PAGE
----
Cloning, characterisation and comparative analysis of a starch synthase IV gene in wheat: functional and evolutionary implications
1 Department of Plant Sciences, One Peter Shield Avenue, University of California, Davis, CA 95616-8617, USA
2 DuPont-Pioneer, Crop Genetics Research, Experimental Station, Wilmington, DE 19808, USA
3 Department of Organismic & Evolutionary Biology, Harvard University, 16 Divinity Ave, Cambridge MA 02138, USA
BMC Plant Biology 2008, 8:98 doi:10.1186/1471-2229-8-98Published: 30 September 2008
Starch is of great importance to humans as a food and biomaterial, and the amount and structure of starch made in plants is determined in part by starch synthase (SS) activity. Five SS isoforms, SSI, II, III, IV and Granule Bound SSI, have been identified, each with a unique catalytic role in starch synthesis. The basic mode of action of SSs is known; however our knowledge of several aspects of SS enzymology at the structural and mechanistic level is incomplete. To gain a better understanding of the differences in SS sequences that underscore their specificity, the previously uncharacterised SSIVb from wheat was cloned and extensive bioinformatics analyses of this and other SSs sequences were done.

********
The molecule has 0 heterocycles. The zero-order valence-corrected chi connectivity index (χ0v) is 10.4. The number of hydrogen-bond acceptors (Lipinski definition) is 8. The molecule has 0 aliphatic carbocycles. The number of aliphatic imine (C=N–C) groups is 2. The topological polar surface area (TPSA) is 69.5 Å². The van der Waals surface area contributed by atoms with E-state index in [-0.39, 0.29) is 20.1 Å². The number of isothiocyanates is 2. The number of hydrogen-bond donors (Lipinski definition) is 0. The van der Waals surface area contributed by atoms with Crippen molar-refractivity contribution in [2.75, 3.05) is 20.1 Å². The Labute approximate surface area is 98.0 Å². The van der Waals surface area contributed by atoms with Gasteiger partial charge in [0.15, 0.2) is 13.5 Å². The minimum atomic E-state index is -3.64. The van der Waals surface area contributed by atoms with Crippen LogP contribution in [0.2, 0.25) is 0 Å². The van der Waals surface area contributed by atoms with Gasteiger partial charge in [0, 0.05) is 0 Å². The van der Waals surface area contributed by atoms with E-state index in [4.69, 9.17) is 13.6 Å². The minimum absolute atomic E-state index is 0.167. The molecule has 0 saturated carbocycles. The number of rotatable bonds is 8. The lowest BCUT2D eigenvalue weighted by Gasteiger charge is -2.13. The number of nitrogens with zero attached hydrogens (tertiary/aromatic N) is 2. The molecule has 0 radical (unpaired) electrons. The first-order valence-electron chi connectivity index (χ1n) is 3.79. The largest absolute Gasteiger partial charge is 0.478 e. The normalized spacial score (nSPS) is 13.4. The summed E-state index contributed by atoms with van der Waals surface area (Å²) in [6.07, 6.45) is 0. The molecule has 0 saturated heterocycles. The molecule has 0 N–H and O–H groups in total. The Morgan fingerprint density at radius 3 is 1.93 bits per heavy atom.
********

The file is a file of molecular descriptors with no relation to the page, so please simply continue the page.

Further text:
The wheat SSIV cDNA is most similar to rice SSIVb with which it shows synteny and shares a similar exon-intron arrangement. The wheat SSIVb gene was preferentially expressed in leaf and was not regulated by a circadian clock. Phylogenetic analysis showed that in plants, SSIV is closely related to SSIII, while SSI, SSII and Granule Bound SSI clustered together and distinctions between the two groups can be made at the genetic level and included chromosomal location and intron conservation. Further, identified differences at the amino acid level in their glycosyltransferase domains, predicted secondary structures, global conformations and conserved residues might be indicative of intragroup functional associations.
Based on bioinformatics analysis of the catalytic region of 36 SSs and 3 glycogen synthases (GSs), it is suggested that the valine residue in the highly conserved K-X-G-G-L motif in SSIII and SSIV may be a determining feature of primer specificity of these SSs as compared to GBSSI, SSI and SSII. In GBSSI, the Ile485 residue may partially explain that enzyme's unique catalytic features. The flexible 380s Loop in the starch catalytic domain may be important in defining the specificity of action for each different SS and the G-X-G in motif VI could define SSIV and SSIII action particularly.